By 1945, the U.S. urgently needs oil facilities to help supply forces fighting in the Second World War. Meanwhile, security is at the forefront of King Ibn Saud’s concerns. President Franklin Roosevelt invites the king to meet him aboard the U.S.S. Quincy, docked in the Suez Canal. The two leaders cement a secret oil-for-security pact: The king guarantees to give the U.S. secure access to Saudi oil and in exchange the U.S. will provide military assistance and training to Saudi Arabia and build the Dhahran military base.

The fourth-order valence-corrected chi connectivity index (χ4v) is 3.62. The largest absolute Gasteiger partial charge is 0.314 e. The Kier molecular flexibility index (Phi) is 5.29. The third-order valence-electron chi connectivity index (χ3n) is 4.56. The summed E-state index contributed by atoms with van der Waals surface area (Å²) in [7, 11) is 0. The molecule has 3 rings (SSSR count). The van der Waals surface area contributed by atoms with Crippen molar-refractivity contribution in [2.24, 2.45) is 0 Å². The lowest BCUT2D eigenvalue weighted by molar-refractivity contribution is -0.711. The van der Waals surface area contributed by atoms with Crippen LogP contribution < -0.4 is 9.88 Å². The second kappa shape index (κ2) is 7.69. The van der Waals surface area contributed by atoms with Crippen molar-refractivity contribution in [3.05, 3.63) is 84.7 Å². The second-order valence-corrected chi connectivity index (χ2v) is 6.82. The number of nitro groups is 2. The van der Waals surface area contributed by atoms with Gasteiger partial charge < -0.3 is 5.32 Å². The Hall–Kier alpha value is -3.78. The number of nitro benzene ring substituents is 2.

Since WWII,  Saudi power has upchanged leadership within their own blood.  King Saud, the next in line, only ruled 11 years from 1953-64 because he was unable to effectively manage the finances of the kingdom.  The family inquires with the ulama, the religious authorities, and get a fatwa sanctioning Saud's abdication.  His brother, King Faisal took over in 1964.  He was educated at Western universities and very dedicated to modernizing his regime.  One time while attending a party at Berkeley, he put caviar on his hot dogs.  King Faisal begins a program of upgrading the kingdom, stressing economic development and educational improvements including the education of women beginning 1965. During his reign oil revenues increase by more than 1,600 percent, enabling Faisal to build a communications and transportation infrastructure and set up a generous system of welfare benefits for all citizens. Even today, Saudi citizens do not pay taxes.  He also introduces television which becomes his fate.  Protestors rushed into the streets to prevent television from being developed in the nation. When a nephew of the king is killed at the protest in clashes with the police, the king does nothing to punish the policemen.  In 1975, the brother of  nephew shoots King Faisal and he is assassinated.